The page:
Fairbank said his $172 billion-asset McLean, Va., company expects its chargeoff rate to increase for the rest of this year "as the economy continues to weaken" and its receivables — including installment loans it stopped making last year — contract, among other factors.
During the recession so far, he said, cardholders have worked assiduously to stay current on their accounts so they do not have to pay late fees. But of those who do fall behind, higher percentages have progressed to more serious stages of delinquency.
The net effect has been to create "a sour spot of fewer revenues and more chargeoffs," Fairbank said.
Other companies' optimism was often leavened with tautological qualifications — for instance, that a decline in credit losses hinges on continuing improvements in delinquencies.
"Those trends, if sustained, could eventually stabilize losses," B of A's Price said.
The Moody's index of delinquency rates for securitized credit card receivables has fallen for three consecutive months to 5.81% in June — its lowest point this year, but still 136 basis points higher than a year earlier — with nearly universal improvement among issuers.
But in a note last week, a group of Moody's analysts wrote that June is typically "the annual low point" and that they expect "seasonal effects to begin waning next month, leading delinquency rates to resume their upward trajectory through the remainder of the year."
The Moody's index of chargeoff rates increased 14 basis points from the previous month to 10.76%. The analysts predicted that chargeoffs would peak at 12% to 13% in the middle of next year assuming a "coincident peak in the unemployment rate of 10% to 10.5%."
The second-quarter improvement in delinquency rates tracked a decline in initial unemployment claims compiled by the Department of Labor after a peak of 674,000 in the week that ended March 28.
Claims had surged during the preceding nine months, from about 400,000 toward the end of last June, as labor market conditions disintegrated.
Jobless claims provide a direct window onto the number of people losing the financial wherewithal to make payments each week, Sakhrani said. "The jobless claims number is the purest number and the most frequent number we have of individuals newly facing financial stress."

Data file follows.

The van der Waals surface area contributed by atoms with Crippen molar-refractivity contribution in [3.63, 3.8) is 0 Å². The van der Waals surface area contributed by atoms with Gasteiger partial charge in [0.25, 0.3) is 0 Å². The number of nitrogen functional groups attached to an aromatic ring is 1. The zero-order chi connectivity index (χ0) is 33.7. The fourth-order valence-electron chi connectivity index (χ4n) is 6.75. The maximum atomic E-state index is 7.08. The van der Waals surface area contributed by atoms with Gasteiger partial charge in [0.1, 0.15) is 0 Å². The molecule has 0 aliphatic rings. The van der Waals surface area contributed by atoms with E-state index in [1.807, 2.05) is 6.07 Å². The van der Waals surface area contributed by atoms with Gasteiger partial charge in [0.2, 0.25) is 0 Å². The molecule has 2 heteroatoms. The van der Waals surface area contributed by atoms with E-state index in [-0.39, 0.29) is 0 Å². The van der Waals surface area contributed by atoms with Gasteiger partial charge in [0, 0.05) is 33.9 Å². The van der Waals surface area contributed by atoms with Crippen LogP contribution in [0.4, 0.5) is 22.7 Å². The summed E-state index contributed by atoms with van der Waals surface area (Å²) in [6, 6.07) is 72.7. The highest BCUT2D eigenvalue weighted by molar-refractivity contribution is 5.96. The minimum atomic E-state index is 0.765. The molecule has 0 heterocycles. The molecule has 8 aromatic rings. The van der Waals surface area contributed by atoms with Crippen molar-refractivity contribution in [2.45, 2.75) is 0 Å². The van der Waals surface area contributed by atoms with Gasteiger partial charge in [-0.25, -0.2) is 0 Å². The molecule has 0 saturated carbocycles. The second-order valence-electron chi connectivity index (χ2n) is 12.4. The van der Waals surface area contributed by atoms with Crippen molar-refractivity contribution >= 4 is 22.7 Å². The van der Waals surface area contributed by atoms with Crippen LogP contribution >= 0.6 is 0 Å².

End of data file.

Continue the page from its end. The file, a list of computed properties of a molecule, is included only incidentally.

Advance figures so far this month have all been under 600,000, which Sakhrani said makes him "a little bit more comfortable with some of the assertions being made that credit seems to be doing better on the margin."
Still, it may be a while before credit losses fall substantially, as elevated (though reduced) jobless claims indicate further increases in unemployment, Sakhrani said.
Amex's Henry noted that during the recessions in the early 1990s and the early part of this decade, chargeoff rates across the industry peaked before the unemployment rate peaked.
"Now whether that is going to be the case this time or not, we are going to have to wait and see," he said.
JPMorgan Chase & Co.'s CEO, James Dimon, said his company's credit card business would probably continue to lose money next year as it struggles to adjust to loan losses and the Credit Card Accountability Responsibility and Disclosure Act. (President Obama signed the law in May, and its most substantive provisions, including prohibitions on rate increases, go into effect in February.)
The unit has posted losses for three consecutive quarters, with the largest — $672 million — in the most recent one.
"A big part of that business is fine," he said. "It earns a decent return. We don't have to make a lot of changes, and then there's a chunk of it — 30% or 40% — we're going to have to make some real changes."
Dimon said the business might emerge from its transformation 10% to 15% smaller, "but it will return to normal profitability because otherwise you wouldn't be in the business at all."